On another note, whenever you have responded to my replies I have never thought you were overbearing/overwhelming with your words or advice. Take care (((Laney)))


#5 Guest__*

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Posted 22 November 2003 - 09:49 AM

I'm really happy this topic was brought up. That is the very thing that started more intense therapy was when my T said Debby sometimes we have to give to ourselves things that we don't get from others..... tearfully I responded (like a little child I might add)  I don't know how!!
Really that IS how I feel. like a little girl on the inside trying to desperately show I'm a BIG girl on the outside!! It is so annoying and embarassing.
I'd really be interested on how you learn to do this.....i've tried the 'mind over matter' thing and so far it's not working!
debbles :bee:


#6 heathergrrl

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Posted 22 November 2003 - 12:22 PM

When I first came here, and started posting. I really had no idea what I wanted. I guess the first thing was just to know I'm not crazy, I'm not alone.

For a long time I was jealous of people here who seemed to know what they needed to work on. 2 years ago I could not have listed one healing goal for myself. I was really stuck in not realizing that many of my problems or issues were related to SA. I did not understand that some of my issues even could be changed or fixed. I really thought, "well, thats just the way I am".

If someone had told me that back then, I probably wouldn't have believed them.

It was like I was standing on this cliff, I didn't like being there, but even though it was scary it felt normal because I had always been there. I didn't believe there was somewhere else to go, couldn't see the other side, couldn't see a path to get there

Self validation for me was that journey to accepting that I was r*ped, understanding how it affected my life, and making the decision that I wanted to start to move forward. Deciding that not only was there a way off the cliff, but that it was possible to get to the other side.

That wasn't something anyone could have done for me, it was something I had to figure out myself. I don't know how it came to be, but I know this board was instrumental in the process.

I don't know if that is really answering your question, but it is what I started thinking about as I read your post.

:bee:

heather


#7 Cira

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Posted 22 November 2003 - 01:15 PM

I'm sure you all know that there's like, an unspoken ramble warning, right?  Because God knows I won't keep this brief.  :;):

Your post really hit home with me, Laney.  I also came here, half-expecting someone to hand me a roadmap to healed... I kept thinking that someone would say, "Well, babe, just do A,B and C, and poof - you're healed."  A small part of me also thought that I'd just spill my story, feel better, and move on with life...Yeah, that didn't happen.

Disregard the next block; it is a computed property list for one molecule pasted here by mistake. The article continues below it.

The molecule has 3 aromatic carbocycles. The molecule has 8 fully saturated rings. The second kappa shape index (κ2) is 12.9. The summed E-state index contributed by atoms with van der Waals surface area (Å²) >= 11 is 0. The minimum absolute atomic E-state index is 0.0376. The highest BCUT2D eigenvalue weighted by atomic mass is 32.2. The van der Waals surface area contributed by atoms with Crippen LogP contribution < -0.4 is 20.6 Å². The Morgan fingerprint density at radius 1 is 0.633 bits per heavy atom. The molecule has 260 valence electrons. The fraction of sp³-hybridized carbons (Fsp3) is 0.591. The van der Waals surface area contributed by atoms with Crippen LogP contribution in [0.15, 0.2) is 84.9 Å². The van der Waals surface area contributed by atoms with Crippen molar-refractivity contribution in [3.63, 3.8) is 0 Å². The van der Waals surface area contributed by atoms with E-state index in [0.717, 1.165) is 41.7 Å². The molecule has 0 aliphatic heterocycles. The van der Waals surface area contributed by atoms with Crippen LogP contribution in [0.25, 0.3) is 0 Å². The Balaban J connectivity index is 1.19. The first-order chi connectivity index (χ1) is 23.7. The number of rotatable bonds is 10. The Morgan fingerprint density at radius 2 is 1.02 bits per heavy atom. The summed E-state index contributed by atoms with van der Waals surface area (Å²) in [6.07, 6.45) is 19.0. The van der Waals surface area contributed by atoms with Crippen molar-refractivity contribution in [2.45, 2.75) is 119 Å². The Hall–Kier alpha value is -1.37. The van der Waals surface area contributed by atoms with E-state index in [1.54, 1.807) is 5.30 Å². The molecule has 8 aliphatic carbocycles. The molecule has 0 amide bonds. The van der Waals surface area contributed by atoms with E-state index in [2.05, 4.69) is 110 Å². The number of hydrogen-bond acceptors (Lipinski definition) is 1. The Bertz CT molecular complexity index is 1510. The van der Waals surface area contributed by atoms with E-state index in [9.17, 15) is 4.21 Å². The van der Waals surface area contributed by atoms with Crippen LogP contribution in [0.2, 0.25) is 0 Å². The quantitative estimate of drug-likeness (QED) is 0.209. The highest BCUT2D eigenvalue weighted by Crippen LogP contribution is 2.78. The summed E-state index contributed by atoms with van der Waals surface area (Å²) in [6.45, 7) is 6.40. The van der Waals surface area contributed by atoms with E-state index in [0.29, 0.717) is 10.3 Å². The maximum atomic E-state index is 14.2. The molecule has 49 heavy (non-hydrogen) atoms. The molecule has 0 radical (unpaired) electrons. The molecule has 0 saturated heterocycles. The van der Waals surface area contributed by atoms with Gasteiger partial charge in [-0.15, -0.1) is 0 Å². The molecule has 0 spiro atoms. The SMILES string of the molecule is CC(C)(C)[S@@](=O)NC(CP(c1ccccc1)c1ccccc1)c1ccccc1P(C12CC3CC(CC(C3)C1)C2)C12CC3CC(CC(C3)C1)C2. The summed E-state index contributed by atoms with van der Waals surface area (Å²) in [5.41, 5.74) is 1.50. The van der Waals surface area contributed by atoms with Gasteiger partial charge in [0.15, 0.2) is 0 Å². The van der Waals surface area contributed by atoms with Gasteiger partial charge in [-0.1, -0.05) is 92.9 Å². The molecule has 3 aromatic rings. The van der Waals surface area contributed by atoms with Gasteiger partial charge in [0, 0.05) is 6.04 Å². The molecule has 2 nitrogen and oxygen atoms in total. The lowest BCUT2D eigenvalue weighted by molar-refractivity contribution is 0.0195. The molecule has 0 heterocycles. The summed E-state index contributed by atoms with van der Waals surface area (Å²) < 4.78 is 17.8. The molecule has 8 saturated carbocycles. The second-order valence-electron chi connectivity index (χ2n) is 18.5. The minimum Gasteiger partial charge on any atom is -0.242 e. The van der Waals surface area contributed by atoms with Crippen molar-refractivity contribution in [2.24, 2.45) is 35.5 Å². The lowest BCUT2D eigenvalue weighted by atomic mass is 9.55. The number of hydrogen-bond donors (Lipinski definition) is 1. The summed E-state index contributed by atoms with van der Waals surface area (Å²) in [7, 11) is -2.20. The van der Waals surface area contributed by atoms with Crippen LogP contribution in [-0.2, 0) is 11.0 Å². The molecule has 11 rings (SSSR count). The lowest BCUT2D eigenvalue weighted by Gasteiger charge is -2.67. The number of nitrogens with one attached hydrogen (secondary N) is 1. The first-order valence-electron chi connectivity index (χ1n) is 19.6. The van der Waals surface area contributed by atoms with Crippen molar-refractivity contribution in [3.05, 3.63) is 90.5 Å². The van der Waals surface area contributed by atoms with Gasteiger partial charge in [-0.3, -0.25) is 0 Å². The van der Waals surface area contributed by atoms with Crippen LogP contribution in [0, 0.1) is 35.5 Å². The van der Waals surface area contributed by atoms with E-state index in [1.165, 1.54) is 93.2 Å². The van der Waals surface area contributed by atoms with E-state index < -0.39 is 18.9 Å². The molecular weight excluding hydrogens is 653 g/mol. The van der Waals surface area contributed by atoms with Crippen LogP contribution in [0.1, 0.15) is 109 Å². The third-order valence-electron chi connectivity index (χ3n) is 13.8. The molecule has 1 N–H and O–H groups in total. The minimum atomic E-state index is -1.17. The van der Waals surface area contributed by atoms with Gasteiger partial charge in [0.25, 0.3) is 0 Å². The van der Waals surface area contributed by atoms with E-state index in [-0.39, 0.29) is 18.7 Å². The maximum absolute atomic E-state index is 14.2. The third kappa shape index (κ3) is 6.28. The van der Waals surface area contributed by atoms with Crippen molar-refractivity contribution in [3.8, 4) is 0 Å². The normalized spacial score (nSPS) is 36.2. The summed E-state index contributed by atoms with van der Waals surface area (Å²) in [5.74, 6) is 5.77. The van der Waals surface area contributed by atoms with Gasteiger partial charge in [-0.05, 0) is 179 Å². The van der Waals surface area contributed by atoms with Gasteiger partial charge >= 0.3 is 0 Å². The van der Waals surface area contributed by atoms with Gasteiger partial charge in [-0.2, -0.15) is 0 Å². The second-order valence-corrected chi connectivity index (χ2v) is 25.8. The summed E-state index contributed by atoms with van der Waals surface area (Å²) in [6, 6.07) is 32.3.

I have that same paralyzing fear of having to make a good first impression, too, Lanes.  I'm horrible about that.  I rarely feel like I have anything to offer, anything to say, any positive qualities that will make them like me...and on and on.

That said, I've found some semblance of self-validation.  It hasn't been easy and I don't know if the way there is something that I can put into words.  It's definitely something I'm still working on - something I've got a lot of work to do on.  For me, I think it's been a combination of many things - acknowledging the effects of the rapes, accepting both the girl I was and the woman I am now, understanding why I made some of the choices that I did...to name a few.

I remember when I was about 12, my mom bought me this book for young girls...You know the type - one of those that talks about everything from make-up to self-worth.  I used to read the part about confidence over and over, trying to figure out how the hell I gained confidence in myself.  I really wanted to know.  There was one thing that the author said that I never forgot - "Fake it till you make it."  Meaning, of course that if you fake that confidence and make the first move, then eventually, once you see that it's alright, you gain confidence...and soon, you're not faking any more.

Self-validation has been a lot like that for me.  It's a constant struggle of mine.  Sometimes, I am able to do it.  Sometimes, I have a hard time.  

Alright, now that I've probably failed to answer the question, I'm done rambling for now...There's my penny's worth.  (Hey, I'm broke, what can I say?  :;):  ??? )

xoxo

Lynn


#8 Monika

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Posted 22 November 2003 - 01:50 PM

Hmm, good question...

I think in some things I've been able to reach self-validation, but in others I'm definitely still working on it. When you've learned for various reasons throughout life to look for external validation rather than internal validation, it's very hard to switch that around. There are all these insecure questions that pop up, "What do I know anyway? What if I'm wrong, what if I've misinterpreted something? What if I'm making a mountain out of a molehill? What if..." It's hard, after being taught otherwise, to go all the way inside to see what things fit for me as an individual, what resonates, what is okay for me. At the same time, just because it's hard doesn't mean it's impossible, and I've been learning and integrating the fact that I need to pay attention to what feels okay to me as an individual and understand that what is okay for me might not be okay or understood by some others and that I can't allow that to validate all those insecure "what if" questions and conclude I'm wrong. I guess that's sort of like working on conviction, isn't it? Okay, I'm about to ramble so much that I'll soon have no idea what I'm talking about :oo:  so, on that note I'm shutting up now!